Hypnotherapy for phobias
Hypnotherapy for phobias deals with someone who may have an excessive or unreasonable fear of an object, place or situation. Simple phobias are fears of specific things such as insects, infections, flying. A social phobia is a marked fear of social or performance situations.
Phobias are extremely common.
Sometimes they start in childhood for no apparent reason; sometimes they emerge after a traumatic event, and sometimes they develop from an attempt to make sense of an unexpected and intense anxiety or even panic attacks (e.g. “I feel fearful, therefore I must be afraid of something”).
When the phobic person actually encounters or even anticipates being in the presence of the feared object or situation, s/he experiences immediate anxiety. The physical symptoms of anxiety may include a racing heart, shortness of breath, sweating, chest or abdominal discomfort, trembling, etc. and the emotional component involves an intense fear – of losing control, embarrassing oneself, or passing out. When somebody comes in for hypnotherapy for phobias we deal with these physical conditions as well as the psychological ones too.
Commonly people try to escape, and then to avoid the feared situation wherever possible. This may be fairly easy if the feared object is rarely encountered (e.g. fear of snakes) and avoidance will not, therefore, restrict the person’s life very much. At other times (e.g. agoraphobia, social phobia) avoiding the feared situation limits their life severely. Escape and avoidance also make the feared object/situation more frightening. When we treat people with hypnotherapy for phobias we challenge this need for escape
With some phobias, the person may have specific thoughts which attribute some threat to the feared situation. This is particularly true for social phobia where there is often a fear of being negatively evaluated by others, and for agoraphobia when there may be a fear of collapsing and dying with no one around to help, or of having a panic attack and making a fool of oneself in front of other people.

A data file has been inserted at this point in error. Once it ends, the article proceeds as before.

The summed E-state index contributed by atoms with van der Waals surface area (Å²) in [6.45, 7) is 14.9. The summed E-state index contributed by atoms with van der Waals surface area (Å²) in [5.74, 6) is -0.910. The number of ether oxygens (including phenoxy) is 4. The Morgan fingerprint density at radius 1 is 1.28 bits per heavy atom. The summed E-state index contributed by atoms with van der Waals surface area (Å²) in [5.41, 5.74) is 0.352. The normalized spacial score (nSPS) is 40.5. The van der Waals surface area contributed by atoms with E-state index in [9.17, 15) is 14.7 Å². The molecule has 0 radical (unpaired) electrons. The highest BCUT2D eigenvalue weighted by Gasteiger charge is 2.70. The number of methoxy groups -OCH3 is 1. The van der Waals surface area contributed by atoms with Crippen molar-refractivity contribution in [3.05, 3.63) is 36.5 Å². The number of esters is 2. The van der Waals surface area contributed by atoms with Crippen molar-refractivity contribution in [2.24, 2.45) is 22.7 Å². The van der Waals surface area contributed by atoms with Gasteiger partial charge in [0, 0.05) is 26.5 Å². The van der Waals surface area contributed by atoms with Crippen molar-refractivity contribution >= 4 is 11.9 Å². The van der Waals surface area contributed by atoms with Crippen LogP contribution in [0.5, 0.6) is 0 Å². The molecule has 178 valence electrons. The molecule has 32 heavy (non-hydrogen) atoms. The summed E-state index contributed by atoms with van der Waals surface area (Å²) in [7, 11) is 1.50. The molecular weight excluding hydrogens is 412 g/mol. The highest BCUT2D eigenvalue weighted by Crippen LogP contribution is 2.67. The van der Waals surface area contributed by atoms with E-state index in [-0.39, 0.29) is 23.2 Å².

With some phobias, there may be accompanying frightening thoughts (this plane might crash; I’m trapped; I must get out). However, with other phobias, it is more difficult to identify any specific thoughts which could be associated with the anxiety (e.g. it is unlikely that a spider phobic is afraid of making a fool of themselves in front of the spider). With these phobias, the cause seems to be explained more as a conditioned (learned) anxiety response which has become associated with the feared object.
How does Hypnosis help with phobias?
As we discussed earlier phobias are often trauma related. This is where hypnosis can work to very great effect. Initially, I will find the part of your brain that gains a ‘satisfaction link’ from your fear and redirect that link to a more beneficial purpose.